Sandra Lee

Principal Research Scientist
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There is a growing interest in public health programs targeted at diagnosing chronic diseases earlier-especially breast, cervical, colorectal, ovarian, and prostate cancers. The goal is to diagnose these diseases earlier relative to the stage at diagnosis under usual care with the expectation that mortality will be reduced.

In collaboration with Dr. Marvin Zelen, we have developed stochastic models using the natural history of disease to address issues that arise in screening programs. These models have helped to guide public health programs in the choice of examination schedules. The main features of such schedules are the initial age to begin examinations, the number of examinations, and the intervals between them. We have introduced two new ideas, threshold method and schedule sensitivity, that have been used to generate and compare screening examination schedules.

We have further expanded the stochastic models by developing a series of probability equations to predict the mortality reduction associated with screening programs. Predicting mortality is a function of the characteristics of the case-finding process and the detection modality. The model makes two basic assumptions: first, that the disease is described by a progressive disease model and second, that potential benefit of early detection arises from a stage shift.

The model can be used to predict the mortality benefit of early detection programs. More importantly, however, it can be used to assess proposed schedules for early detection programs which will enable policy makers to compare costs and mortality benefits. We have applied theoretical results mainly to the area of breast cancer screening, but will also apply results to other disease sites such as colon, lung, and prostate cancers.



Dr. Lee received her ScD from Harvard School of Public Health in 1994 and then completed a postdoctoral fellowship at DFCI. In 1996, she joined the faculty of DFCI. Currently she is a senior research scientist involved in methodological research in biostatistical science and collaborative research in cancer clinical trials. Her statistical research focuses on screening methods for early detection of cancer. She also participates in the Eastern Cooperative Oncology Group and in DFCI statistical consulting.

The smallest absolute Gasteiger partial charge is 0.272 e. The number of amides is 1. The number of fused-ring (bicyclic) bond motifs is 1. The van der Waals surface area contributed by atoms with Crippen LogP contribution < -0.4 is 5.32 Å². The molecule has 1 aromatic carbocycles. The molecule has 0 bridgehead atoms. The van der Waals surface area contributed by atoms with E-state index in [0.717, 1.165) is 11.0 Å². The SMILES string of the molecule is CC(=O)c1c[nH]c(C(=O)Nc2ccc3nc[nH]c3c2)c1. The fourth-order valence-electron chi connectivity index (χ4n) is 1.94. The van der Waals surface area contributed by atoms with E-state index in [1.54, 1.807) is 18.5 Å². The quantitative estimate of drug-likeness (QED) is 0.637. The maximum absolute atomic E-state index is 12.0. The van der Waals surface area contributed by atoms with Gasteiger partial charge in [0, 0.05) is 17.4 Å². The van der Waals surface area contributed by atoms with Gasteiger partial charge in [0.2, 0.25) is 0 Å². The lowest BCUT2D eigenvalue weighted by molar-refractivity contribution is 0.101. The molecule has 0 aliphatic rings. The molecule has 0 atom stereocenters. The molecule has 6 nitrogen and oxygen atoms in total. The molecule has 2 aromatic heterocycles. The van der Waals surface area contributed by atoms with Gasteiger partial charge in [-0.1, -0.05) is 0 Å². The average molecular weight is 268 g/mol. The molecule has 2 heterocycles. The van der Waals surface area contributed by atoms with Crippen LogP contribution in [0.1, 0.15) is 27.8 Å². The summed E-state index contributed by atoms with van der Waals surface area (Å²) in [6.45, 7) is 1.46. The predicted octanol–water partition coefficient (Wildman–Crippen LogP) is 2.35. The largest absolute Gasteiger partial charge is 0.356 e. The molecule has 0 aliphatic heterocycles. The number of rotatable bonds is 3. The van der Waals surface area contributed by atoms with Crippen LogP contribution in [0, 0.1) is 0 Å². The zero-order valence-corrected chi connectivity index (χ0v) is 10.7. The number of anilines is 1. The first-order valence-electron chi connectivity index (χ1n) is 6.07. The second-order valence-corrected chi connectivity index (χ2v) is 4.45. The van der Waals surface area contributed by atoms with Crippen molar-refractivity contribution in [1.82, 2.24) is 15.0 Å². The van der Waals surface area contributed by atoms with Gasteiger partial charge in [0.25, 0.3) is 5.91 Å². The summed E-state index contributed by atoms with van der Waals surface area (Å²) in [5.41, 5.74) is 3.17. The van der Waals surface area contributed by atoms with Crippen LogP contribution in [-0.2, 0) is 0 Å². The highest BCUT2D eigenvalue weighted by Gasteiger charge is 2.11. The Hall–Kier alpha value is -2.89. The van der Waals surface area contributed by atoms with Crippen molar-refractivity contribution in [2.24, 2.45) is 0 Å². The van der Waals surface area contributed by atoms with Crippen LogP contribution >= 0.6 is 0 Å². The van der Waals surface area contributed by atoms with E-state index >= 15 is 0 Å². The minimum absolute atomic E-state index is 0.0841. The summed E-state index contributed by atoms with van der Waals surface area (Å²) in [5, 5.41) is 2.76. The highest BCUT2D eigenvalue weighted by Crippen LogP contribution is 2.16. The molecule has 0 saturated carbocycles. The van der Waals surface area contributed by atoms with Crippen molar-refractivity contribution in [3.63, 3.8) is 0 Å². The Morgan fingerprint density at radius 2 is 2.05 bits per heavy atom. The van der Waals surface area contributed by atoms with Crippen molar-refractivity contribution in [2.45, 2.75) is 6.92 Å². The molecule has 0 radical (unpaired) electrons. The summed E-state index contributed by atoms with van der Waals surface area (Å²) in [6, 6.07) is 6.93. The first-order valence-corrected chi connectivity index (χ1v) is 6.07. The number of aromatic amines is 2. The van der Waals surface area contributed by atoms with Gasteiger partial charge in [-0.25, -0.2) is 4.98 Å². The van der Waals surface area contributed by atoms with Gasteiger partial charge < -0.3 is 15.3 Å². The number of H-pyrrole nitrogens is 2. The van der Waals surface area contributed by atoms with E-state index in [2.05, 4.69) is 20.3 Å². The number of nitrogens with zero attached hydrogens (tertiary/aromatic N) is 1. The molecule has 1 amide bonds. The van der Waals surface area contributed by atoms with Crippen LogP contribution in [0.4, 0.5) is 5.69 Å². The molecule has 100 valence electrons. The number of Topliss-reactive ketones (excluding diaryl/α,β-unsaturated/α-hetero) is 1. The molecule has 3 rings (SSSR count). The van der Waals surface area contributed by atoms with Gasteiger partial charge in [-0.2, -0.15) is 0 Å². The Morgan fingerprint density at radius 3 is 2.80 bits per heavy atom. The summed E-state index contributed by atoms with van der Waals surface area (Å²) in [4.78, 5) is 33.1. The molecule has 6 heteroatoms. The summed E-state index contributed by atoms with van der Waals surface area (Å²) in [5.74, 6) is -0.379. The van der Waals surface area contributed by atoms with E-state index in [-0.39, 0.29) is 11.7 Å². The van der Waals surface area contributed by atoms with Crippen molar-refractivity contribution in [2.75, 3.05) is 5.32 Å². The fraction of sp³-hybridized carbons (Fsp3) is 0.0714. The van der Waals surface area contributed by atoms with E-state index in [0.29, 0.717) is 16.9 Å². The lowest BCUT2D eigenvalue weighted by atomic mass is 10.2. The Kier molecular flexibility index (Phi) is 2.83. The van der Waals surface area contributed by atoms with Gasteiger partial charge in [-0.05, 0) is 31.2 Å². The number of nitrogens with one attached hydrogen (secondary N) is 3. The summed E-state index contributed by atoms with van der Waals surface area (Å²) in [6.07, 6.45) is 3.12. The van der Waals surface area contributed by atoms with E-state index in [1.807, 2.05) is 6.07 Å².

Recent Publications

Jilaveanu LB, Zhao F, Zito CR, Kirkwood JM, Nathanson KL, D'Andrea K, Wilson M, Rimm DL, Flaherty KT, Lee SJ, Kluger HM. Expression of drug targets in patients treated with sorafenib, Carboplatin and Paclitaxel. PLoS One. 2013 Aug 6;8(8):e69748.


Slingluff CL Jr, Lee S, Zhao F, Chianese-Bullock KA, Olson WC, Butterfield LH, Whiteside TL, Leming PD, Kirkwood JM. A Randomized Phase II Trial of
Multi-epitope Vaccination withMelanoma Peptides for Cytotoxic T-Cells and Helper T-Cells forPatients with Metastatic Melanoma (E1602). Clin Cancer Res. 2013 May 7. [Epub ahead of print]

Flaherty KT, Lee SJ, Zhao F, Schuchter LM, Flaherty L, Kefford R, Atkins MB, Leming P, Kirkwood JM. Phase III trial of carboplatin and paclitaxel with or without sorafenib in metastatic melanoma. J Clin Oncol. 2013 Jan 20;31(3):373-9.

Siddappa NB, Hemashettar G, Shanmuganathan V, Semenya AA, Sweeney ED, Paul KS, Lee SJ, Secor WE, Ruprecht RM. Schistosoma mansoni enhances host susceptibility to mucosal but not intravenous challenge by R5 Clade C SHIV. PLoS Negl Trop Dis. 2011 Aug;5(8):e1270.

Lakhashe SK, Wang W, Siddappa NB, Hemashettar G, Polacino P, Hu SL, Villinger F, Else JG, Novembre FJ, Yoon JK, Lee SJ, Montefiori DC, Ruprecht RM, Rasmussen RA. Vaccination against heterologous R5 clade C SHIV: prevention of infection and correlates of protection. PLoS One. 2011;6(7):e22010.

Lakhashe SK, Velu V, Sciaranghella G, Siddappa NB, Dipasquale JM, Hemashettar G, Yoon JK, Rasmussen RA, Yang F, Lee SJ, Montefiori DC, Novembre FJ, Villinger F, Amara RR, Kahn M, Hu SL, Li S, Li Z, Frankel FR, Robert-Guroff M, Johnson WE, Lieberman J, Ruprecht RM. Prime-boost vaccination with heterologous live vectors encoding SIV gag and multimeric HIV-1 gp160 protein: efficacy against repeated mucosal R5 clade C SHIV challenges. Vaccine. 2011 Aug 5;29(34):5611-22.

Rao UN, Lee SJ, Luo W, Mihm MC Jr, Kirkwood JM. Presence of tumor-infiltrating lymphocytes and a dominant nodule within primary melanoma are prognostic factors for relapse-free survival of patients with thick (t4) primary melanoma: pathologic analysis of the e1690 and e1694 intergroup trials. Am J Clin Pathol. 2010 Apr;133(4):646-53.

Chenine AL, Siddappa NB, Kramer VG, Sciaranghella G, Rasmussen RA, Lee SJ, Santosuosso M, Poznansky MC, Velu V, Amara RR, Souder C, Anderson DC, Villinger F, Else JG, Novembre FJ, Strobert E, O'Neil SP, Secor WE, Ruprecht RM. Relative transmissibility of an R5 clade C simian-human immunodeficiency virus across different mucosae in macaques parallels the relative risks of sexual HIV-1 transmission in humans via different routes. J Infect Dis. 2010 Apr 15;201(8):1155-63.

Mandelblatt JS, Cronin KA, Bailey S, Berry DA, de Koning HJ, Draisma G, Huang H, Lee SJ, Munsell M, Plevritis SK, Ravdin P, Schechter CB, Sigal B, Stoto MA, Stout NK, van Ravesteyn NT, Venier J, Zelen M, Feuer EJ; Breast Cancer Working Group of the Cancer Intervention and Surveillance Modeling Network. Effects of mammography screening under different screening schedules: model estimates of potential benefits and harms. Ann Intern Med. 2009 Nov 17;151(10):738-47.

Litzow MR, Othus M, Cripe LD, Gore SD, Lazarus HM, Lee SJ, Bennett JM, Paietta EM, Dewald GW, Rowe JM, Tallman MS; Eastern Cooperative Oncology Group Leukemia Committee. Failure of three novel regimens to improve outcome for patients with relapsed or refractory acute myeloid leukaemia: a report from the Eastern Cooperative Oncology Group. Br J Haematol. 2010 Jan;148(2):217-25.


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